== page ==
For in-air testing, the use of a ring/mesh makes perfect sense.  I'm just curious as to the predicted effect on Q  (perhaps neglible?).  Engineering is almost always a series of tradeoffs;  minimizing a known noise source during delicate force measurements would seem like a much more important design parameter than maximizing Q at this stage.

Thanks,
James
Fair point.  A detailed discussion of the effect of the ring mesh is not trivial.  I refer you to Cullen's discussion of the effect on the pressure measurement (not taking into account Q, because Cullen tested an open waveguide) in Cullen's paper attached in my post above.  The effect of a ring mesh has been further understood during the past 65 years, thanks to great advances on numerical calculations. 

Given the fact that the highest measured thrust forces, and the highest measured thrust force/InputPower were obtained with the lowest Q reported (Q~1500 see my notes concerning this) by Prof. Yang in China, while high Q force measurements at NASA Eagleworks have resulted in much lower forces and force/InputPower, a proportional relationship between force and Q remains to be experimentally corroborated (it is actually negated by the Chinese experiments).

Furthermore, the theoretical considerations advanced by Todd in these pages put more emphasis on the attenuation (which may be supported by NASA Eagleworks findings that they only measured thrust forces with an insert polymer dielectric and no forces without it). 

Finally, it is not clear that the portion of the Q due to reflection of the low frequencies (larger wavelength) of the resonant microwave spectrum would be impaired by the mesh. 

My microwave oven has a conductive metal mesh on the inside of the transparent glass, so that the microwaves are reflected,  to prevent microwaves from escaping the microwave.



BOTTOM LINE: I would suggest for experimenters to try 4 different kinds of ends:

1) A solid reflecting end (copper or aluminum)

2) A conductive wire mesh

3) A transparent glass (transparent to microwaves)

4) An open end 


And compare the results.  Such tests would be very valuable both for scientific and engineering purposes to understand what is being measured.
« Last Edit: 05/09/2015 07:09 PM by Rodal »

Offline jmossman

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....

Dr. Rodal,

How much of effect would the use of a ring (or mesh) have on ohmic losses in the endplate for some of the excited modes tested at EW?  Any hunches for the effect on the cavity Q?  (i.e. aren't the losses going to be larger for the ring/mesh versus a solid sheet of copper?)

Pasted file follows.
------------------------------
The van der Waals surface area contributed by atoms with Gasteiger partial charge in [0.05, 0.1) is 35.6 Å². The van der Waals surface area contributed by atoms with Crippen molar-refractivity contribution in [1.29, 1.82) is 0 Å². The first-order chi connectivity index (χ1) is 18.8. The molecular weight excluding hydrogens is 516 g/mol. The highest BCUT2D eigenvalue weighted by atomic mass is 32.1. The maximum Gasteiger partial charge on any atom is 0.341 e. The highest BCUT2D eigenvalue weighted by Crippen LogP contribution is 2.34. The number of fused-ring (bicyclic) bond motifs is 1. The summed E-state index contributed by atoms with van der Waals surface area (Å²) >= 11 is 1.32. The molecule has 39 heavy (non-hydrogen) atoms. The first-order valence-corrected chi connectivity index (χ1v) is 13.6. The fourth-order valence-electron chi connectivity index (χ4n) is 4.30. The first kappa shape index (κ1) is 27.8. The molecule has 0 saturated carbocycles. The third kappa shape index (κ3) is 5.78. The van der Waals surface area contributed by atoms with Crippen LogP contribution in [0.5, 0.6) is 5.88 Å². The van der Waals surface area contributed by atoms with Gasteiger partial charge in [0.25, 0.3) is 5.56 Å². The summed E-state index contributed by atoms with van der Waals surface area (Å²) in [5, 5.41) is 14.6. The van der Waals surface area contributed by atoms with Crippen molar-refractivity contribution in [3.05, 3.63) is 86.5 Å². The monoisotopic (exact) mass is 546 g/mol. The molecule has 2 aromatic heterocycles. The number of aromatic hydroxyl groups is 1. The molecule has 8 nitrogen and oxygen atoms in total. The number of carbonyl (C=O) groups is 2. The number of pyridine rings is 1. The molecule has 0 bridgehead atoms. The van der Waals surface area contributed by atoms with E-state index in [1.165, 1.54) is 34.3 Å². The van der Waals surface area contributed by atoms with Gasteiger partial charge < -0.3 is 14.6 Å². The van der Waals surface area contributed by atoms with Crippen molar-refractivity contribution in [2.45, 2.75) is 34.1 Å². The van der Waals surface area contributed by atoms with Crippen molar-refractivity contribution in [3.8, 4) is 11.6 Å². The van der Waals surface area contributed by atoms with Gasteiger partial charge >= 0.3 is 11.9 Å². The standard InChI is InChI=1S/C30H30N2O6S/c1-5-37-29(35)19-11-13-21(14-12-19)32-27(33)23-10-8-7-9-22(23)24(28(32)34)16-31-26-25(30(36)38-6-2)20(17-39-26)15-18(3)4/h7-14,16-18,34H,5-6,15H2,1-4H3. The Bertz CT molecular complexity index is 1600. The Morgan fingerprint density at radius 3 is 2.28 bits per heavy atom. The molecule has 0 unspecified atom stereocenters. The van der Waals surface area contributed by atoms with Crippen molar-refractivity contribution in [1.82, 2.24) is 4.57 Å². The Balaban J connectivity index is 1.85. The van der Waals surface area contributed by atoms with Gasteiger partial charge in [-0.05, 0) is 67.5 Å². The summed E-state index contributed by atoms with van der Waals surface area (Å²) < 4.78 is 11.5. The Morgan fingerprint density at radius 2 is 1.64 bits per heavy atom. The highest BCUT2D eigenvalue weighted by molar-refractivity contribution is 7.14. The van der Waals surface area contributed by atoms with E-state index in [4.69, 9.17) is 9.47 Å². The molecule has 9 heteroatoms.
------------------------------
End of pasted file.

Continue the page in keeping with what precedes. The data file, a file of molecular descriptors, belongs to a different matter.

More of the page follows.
For in-air testing, the use of a ring/mesh makes perfect sense.  I'm just curious as to the predicted effect on Q  (perhaps neglible?).  Engineering is almost always a series of tradeoffs;  minimizing a known noise source during delicate force measurements would seem like a much more important design parameter than maximizing Q at this stage.

Thanks,
James
Fair point.  A detailed discussion of the effect of the ring mesh is not trivial.  I refer you to Cullen's discussion of the effect on the pressure measurement (not taking into account Q, because Cullen tested an open waveguide) in Cullen's paper attached in my post above.  The effect of a ring mesh has been further understood during the past 65 years, thanks to great advances on numerical calculations. 

Given the fact that the highest measured thrust forces, and the highest measured thrust force/InputPower were obtained with the lowest Q reported (Q~1500 see my notes concerning this) by Prof. Yang in China, while high Q force measurements at NASA Eagleworks have resulted in much lower forces and force/InputPower, a proportional relationship between force and Q remains to be experimentally corroborated (it is actually negated by the Chinese experiments).

Furthermore, the theoretical considerations advanced by Todd in these pages put more emphasis on the attenuation (which may be supported by NASA Eagleworks findings that they only measured thrust forces with an insert polymer dielectric and no forces without it). 

Finally, it is not clear that the portion of the Q due to reflection of the low frequencies (larger wavelength) of the resonant microwave spectrum would be impaired by the mesh. 

My microwave oven has a conductive metal mesh on the inside of the transparent glass, so that the microwaves are reflected,  to prevent microwaves from escaping the microwave.